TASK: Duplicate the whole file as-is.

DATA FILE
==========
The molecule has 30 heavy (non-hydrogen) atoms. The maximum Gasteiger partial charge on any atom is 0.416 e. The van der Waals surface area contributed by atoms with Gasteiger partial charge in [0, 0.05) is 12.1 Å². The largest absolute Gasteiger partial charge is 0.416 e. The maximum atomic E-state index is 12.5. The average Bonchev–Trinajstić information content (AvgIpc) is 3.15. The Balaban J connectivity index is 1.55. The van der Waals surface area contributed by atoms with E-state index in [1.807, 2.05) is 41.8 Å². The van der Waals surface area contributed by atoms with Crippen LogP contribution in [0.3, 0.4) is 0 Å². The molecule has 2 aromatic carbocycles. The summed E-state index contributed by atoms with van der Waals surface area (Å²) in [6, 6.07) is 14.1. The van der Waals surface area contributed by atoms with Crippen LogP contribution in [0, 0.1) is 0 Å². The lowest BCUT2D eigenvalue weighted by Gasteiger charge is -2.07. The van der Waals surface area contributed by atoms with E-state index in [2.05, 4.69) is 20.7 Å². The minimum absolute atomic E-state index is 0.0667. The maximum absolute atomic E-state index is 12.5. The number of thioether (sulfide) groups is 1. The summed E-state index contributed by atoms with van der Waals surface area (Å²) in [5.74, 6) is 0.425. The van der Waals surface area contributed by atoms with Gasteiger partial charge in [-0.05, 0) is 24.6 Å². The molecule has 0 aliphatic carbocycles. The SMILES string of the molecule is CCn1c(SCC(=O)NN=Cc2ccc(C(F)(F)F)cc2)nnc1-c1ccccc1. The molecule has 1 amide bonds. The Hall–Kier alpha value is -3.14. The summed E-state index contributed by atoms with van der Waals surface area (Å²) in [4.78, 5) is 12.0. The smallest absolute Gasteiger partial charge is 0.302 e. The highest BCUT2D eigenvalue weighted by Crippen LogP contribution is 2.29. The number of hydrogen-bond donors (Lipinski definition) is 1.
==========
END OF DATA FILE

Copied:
The molecule has 30 heavy (non-hydrogen) atoms. The maximum Gasteiger partial charge on any atom is 0.416 e. The van der Waals surface area contributed by atoms with Gasteiger partial charge in [0, 0.05) is 12.1 Å². The largest absolute Gasteiger partial charge is 0.416 e. The maximum atomic E-state index is 12.5. The average Bonchev–Trinajstić information content (AvgIpc) is 3.15. The Balaban J connectivity index is 1.55. The van der Waals surface area contributed by atoms with E-state index in [1.807, 2.05) is 41.8 Å². The van der Waals surface area contributed by atoms with Crippen LogP contribution in [0.3, 0.4) is 0 Å². The molecule has 2 aromatic carbocycles. The summed E-state index contributed by atoms with van der Waals surface area (Å²) in [6, 6.07) is 14.1. The van der Waals surface area contributed by atoms with Crippen LogP contribution in [0, 0.1) is 0 Å². The lowest BCUT2D eigenvalue weighted by Gasteiger charge is -2.07. The van der Waals surface area contributed by atoms with E-state index in [2.05, 4.69) is 20.7 Å². The minimum absolute atomic E-state index is 0.0667. The maximum absolute atomic E-state index is 12.5. The number of thioether (sulfide) groups is 1. The summed E-state index contributed by atoms with van der Waals surface area (Å²) in [5.74, 6) is 0.425. The van der Waals surface area contributed by atoms with Gasteiger partial charge in [-0.05, 0) is 24.6 Å². The molecule has 0 aliphatic carbocycles. The SMILES string of the molecule is CCn1c(SCC(=O)NN=Cc2ccc(C(F)(F)F)cc2)nnc1-c1ccccc1. The molecule has 1 amide bonds. The Hall–Kier alpha value is -3.14. The summed E-state index contributed by atoms with van der Waals surface area (Å²) in [4.78, 5) is 12.0. The smallest absolute Gasteiger partial charge is 0.302 e. The highest BCUT2D eigenvalue weighted by Crippen LogP contribution is 2.29. The number of hydrogen-bond donors (Lipinski definition) is 1.